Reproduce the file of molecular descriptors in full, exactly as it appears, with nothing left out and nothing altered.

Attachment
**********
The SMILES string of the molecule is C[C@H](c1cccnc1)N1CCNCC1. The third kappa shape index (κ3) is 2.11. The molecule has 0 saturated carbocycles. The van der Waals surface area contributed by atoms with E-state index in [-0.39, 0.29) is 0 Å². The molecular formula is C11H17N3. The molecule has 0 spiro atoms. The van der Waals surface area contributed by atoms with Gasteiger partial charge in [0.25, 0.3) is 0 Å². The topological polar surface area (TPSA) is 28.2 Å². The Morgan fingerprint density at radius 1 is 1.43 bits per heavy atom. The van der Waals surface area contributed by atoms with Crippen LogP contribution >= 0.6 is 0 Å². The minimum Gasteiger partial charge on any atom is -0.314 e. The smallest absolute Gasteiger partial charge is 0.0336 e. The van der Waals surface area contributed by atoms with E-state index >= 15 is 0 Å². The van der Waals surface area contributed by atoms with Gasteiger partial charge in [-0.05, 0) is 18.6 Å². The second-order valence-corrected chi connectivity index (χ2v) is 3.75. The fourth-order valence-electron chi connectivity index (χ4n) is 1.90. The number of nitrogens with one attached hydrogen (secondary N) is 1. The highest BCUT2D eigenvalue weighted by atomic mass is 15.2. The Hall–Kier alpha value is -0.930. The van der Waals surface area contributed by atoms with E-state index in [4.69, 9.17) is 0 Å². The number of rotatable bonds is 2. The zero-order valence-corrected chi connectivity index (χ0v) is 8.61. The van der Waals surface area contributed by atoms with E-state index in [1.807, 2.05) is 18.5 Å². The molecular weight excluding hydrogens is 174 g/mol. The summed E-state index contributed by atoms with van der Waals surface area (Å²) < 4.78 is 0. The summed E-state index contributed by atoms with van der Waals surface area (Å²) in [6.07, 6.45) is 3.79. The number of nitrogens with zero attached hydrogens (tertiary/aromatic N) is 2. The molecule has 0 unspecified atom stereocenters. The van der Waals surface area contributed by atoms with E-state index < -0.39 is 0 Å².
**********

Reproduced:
The SMILES string of the molecule is C[C@H](c1cccnc1)N1CCNCC1. The third kappa shape index (κ3) is 2.11. The molecule has 0 saturated carbocycles. The van der Waals surface area contributed by atoms with E-state index in [-0.39, 0.29) is 0 Å². The molecular formula is C11H17N3. The molecule has 0 spiro atoms. The van der Waals surface area contributed by atoms with Gasteiger partial charge in [0.25, 0.3) is 0 Å². The topological polar surface area (TPSA) is 28.2 Å². The Morgan fingerprint density at radius 1 is 1.43 bits per heavy atom. The van der Waals surface area contributed by atoms with Crippen LogP contribution >= 0.6 is 0 Å². The minimum Gasteiger partial charge on any atom is -0.314 e. The smallest absolute Gasteiger partial charge is 0.0336 e. The van der Waals surface area contributed by atoms with E-state index >= 15 is 0 Å². The van der Waals surface area contributed by atoms with Gasteiger partial charge in [-0.05, 0) is 18.6 Å². The second-order valence-corrected chi connectivity index (χ2v) is 3.75. The fourth-order valence-electron chi connectivity index (χ4n) is 1.90. The number of nitrogens with one attached hydrogen (secondary N) is 1. The highest BCUT2D eigenvalue weighted by atomic mass is 15.2. The Hall–Kier alpha value is -0.930. The van der Waals surface area contributed by atoms with E-state index in [4.69, 9.17) is 0 Å². The number of rotatable bonds is 2. The zero-order valence-corrected chi connectivity index (χ0v) is 8.61. The van der Waals surface area contributed by atoms with E-state index in [1.807, 2.05) is 18.5 Å². The molecular weight excluding hydrogens is 174 g/mol. The summed E-state index contributed by atoms with van der Waals surface area (Å²) < 4.78 is 0. The summed E-state index contributed by atoms with van der Waals surface area (Å²) in [6.07, 6.45) is 3.79. The number of nitrogens with zero attached hydrogens (tertiary/aromatic N) is 2. The molecule has 0 unspecified atom stereocenters. The van der Waals surface area contributed by atoms with E-state index < -0.39 is 0 Å².